In the launch to this blog on January 27, I asserted a hyphothesis: the more audiences are invited to participate in social interpretation the more sophisticated and adventurous arts consumers they will become.
This hypothesis is based on an observable problem and a proposed solution.
The problem: It is widely agreed that we’ve been delivered into a live + digital world where we expect to be able to participate in meaningful ways in a range of activities. Importantly, our participatory nation is, by nature and increasingly by practice, also an opinion nation; most of our participatory structures are in essence vehicles for the formation and dissemination of opinion.
But evidence suggests that the arts industry in the United States isn’t fully prepared for this “re-democratization” of the audience’s position in the power structure of arts creation, delivery, and valuation. Some arts workers don’t want the audience to take over the meaning-making process, since control over meaning is central to their vision of what it means to be an arts industry professional. Other arts workers, though energized by rising audience-centered hermeneutic practices, don’t know how to facilitate those practices, how to participate in them, or even when to get out of the way of them.
The problem goes deeper than identity issues among arts professionals, however. The evidence also suggests that twenty-first-century audience members, silenced by more than a hundred years of “audience etiquette” and a surrounding culture of hierarchical interpretive gatekeeping, are decidedly unprepared to take full advantage of this potential renaissance in the meaning-making process. They lack data, they lack analytical skills, and, perhaps most significantly, they lack the will (desire?) to enter the interpretive process with a level of preparedness and energy appropriate to the level of the art work itself. In short, they aren’t that good at interpreting meaning and ascribing value.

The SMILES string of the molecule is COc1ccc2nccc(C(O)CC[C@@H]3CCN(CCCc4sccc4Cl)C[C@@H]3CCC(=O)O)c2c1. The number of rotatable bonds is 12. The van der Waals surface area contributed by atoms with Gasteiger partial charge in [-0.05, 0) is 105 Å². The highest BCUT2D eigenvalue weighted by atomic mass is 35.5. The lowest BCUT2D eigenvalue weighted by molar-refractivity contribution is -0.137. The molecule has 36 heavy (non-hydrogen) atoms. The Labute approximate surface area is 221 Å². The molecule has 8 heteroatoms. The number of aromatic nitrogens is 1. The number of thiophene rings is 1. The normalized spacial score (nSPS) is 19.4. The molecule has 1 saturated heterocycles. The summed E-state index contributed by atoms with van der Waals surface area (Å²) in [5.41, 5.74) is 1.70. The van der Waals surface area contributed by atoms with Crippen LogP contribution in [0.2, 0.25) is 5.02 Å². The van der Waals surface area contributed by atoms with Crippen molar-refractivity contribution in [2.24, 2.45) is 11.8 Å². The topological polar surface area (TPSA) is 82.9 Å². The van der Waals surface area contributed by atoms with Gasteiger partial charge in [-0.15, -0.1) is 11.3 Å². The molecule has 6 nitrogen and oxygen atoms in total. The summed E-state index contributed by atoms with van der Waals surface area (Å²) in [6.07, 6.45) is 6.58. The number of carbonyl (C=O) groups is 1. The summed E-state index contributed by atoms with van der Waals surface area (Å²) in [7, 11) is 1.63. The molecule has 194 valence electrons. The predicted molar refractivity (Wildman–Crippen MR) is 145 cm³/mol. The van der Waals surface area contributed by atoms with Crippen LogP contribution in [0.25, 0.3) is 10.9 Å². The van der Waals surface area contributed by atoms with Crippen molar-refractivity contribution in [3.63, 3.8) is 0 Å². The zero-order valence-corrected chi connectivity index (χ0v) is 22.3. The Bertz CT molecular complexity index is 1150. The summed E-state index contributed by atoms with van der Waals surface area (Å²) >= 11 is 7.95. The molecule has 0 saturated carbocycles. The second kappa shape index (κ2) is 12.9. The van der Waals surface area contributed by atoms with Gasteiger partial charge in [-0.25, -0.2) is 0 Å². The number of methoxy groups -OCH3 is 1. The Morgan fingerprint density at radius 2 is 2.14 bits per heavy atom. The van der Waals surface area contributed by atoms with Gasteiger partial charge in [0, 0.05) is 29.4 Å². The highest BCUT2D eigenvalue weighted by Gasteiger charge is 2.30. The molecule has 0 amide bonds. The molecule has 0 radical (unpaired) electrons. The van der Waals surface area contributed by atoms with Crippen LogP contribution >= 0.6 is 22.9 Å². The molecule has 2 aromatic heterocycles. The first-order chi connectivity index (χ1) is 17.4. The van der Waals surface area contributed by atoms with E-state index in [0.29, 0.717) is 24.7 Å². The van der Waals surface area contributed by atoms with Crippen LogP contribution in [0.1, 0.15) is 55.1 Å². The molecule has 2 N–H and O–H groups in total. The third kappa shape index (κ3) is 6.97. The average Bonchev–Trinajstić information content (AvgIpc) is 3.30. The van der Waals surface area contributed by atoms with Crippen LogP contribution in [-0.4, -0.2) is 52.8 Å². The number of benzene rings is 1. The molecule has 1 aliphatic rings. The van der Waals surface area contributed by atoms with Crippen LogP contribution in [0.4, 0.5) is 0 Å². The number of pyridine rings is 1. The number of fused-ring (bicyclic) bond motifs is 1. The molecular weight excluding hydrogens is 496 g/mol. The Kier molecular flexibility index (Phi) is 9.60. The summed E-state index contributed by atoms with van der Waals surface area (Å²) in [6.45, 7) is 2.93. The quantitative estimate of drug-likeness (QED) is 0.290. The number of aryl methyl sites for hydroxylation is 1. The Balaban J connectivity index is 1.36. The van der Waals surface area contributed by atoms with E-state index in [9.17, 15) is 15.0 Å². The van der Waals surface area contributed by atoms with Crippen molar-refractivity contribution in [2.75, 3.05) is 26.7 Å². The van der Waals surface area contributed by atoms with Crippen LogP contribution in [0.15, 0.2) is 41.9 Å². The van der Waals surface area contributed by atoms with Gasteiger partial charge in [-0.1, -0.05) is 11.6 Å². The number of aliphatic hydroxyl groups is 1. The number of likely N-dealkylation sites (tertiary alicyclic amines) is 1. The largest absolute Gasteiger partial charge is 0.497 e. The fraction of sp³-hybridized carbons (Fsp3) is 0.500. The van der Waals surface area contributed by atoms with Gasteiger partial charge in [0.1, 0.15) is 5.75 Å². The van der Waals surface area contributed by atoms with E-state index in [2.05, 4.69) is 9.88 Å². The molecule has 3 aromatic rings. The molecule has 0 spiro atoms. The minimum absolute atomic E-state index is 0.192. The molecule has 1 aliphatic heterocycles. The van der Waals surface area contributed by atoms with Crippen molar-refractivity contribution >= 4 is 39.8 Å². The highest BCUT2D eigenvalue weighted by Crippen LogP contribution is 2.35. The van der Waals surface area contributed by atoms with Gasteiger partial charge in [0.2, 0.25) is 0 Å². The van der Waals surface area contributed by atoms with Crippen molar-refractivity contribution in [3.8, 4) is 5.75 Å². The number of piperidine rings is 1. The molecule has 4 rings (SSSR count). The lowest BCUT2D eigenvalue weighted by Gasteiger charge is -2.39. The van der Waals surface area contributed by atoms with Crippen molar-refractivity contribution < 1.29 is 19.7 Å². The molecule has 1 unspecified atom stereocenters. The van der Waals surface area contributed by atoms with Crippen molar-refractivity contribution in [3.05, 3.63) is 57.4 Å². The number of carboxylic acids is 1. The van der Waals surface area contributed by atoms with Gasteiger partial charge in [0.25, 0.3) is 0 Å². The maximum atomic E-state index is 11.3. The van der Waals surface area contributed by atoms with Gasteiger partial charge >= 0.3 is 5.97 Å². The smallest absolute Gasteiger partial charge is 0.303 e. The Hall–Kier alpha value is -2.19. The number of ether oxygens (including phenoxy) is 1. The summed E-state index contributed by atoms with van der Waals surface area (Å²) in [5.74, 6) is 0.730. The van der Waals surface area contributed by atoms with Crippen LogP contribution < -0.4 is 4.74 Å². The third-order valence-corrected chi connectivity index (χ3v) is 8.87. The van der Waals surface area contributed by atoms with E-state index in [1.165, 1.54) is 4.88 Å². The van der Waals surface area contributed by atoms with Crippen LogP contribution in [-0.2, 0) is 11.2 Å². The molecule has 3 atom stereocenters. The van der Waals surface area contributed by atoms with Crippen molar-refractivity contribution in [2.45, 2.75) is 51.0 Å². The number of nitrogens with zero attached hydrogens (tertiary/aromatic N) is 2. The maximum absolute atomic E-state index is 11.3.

How come? As I described in my last post, Western audiences of the past exercised sovereignty over meaning making right up through the end of the 19th century. Since then, the steady decline of audience agency has been shaped by a variety of socio-economic forces that can’t be reduced to a series of dominoes falling. Nevertheless, there are some notable patterns. Cultural historians locate a rupture in the post–Civil War period, for instance, when discrete but complementary factions of intellectuals, artists, wealthy patrons, and religious officials initiated deliberate efforts to create a cultural hierarchy in order to “raise up the masses.” The corresponding concept of culture as something to strive for (like cultivating a pearl) was borrowed from British critic and poet Matthew Arnold and put into place as a tool to compete with Europe’s assumed cultural superiority.
In his groundbreaking study, Highbrow/Lowbrow: The Emergence of Cultural Hierarchy in America, Lawrence Levine calls this shift the “sacralization of culture,” tracing a complicated path from audience sovereignty to arts-industry sovereignty. Much of this social engineering was organized around efforts to control the corporeal presence of American audiences of all classes and in a variety of venues. Around 1880, for example, institutionalized changes in arts going etiquette began to impact popular-priced theaters such as the Keith-Albee vaudeville “palaces.” In these venues the new standard for audience behavior included enforced seating, the elimination of eating (except easily consumed items sold at the venue’s concession stand), a new definition of “applause” (foot stomping was prohibited), active shunning of catcalling and other loud, physicalized audience gestures, and restrictions on clothing (women were asked to remove large hats, for instance). In order to educate Americans in these new rules, Keith-Albee patrons were handed flyers advising them how to behave.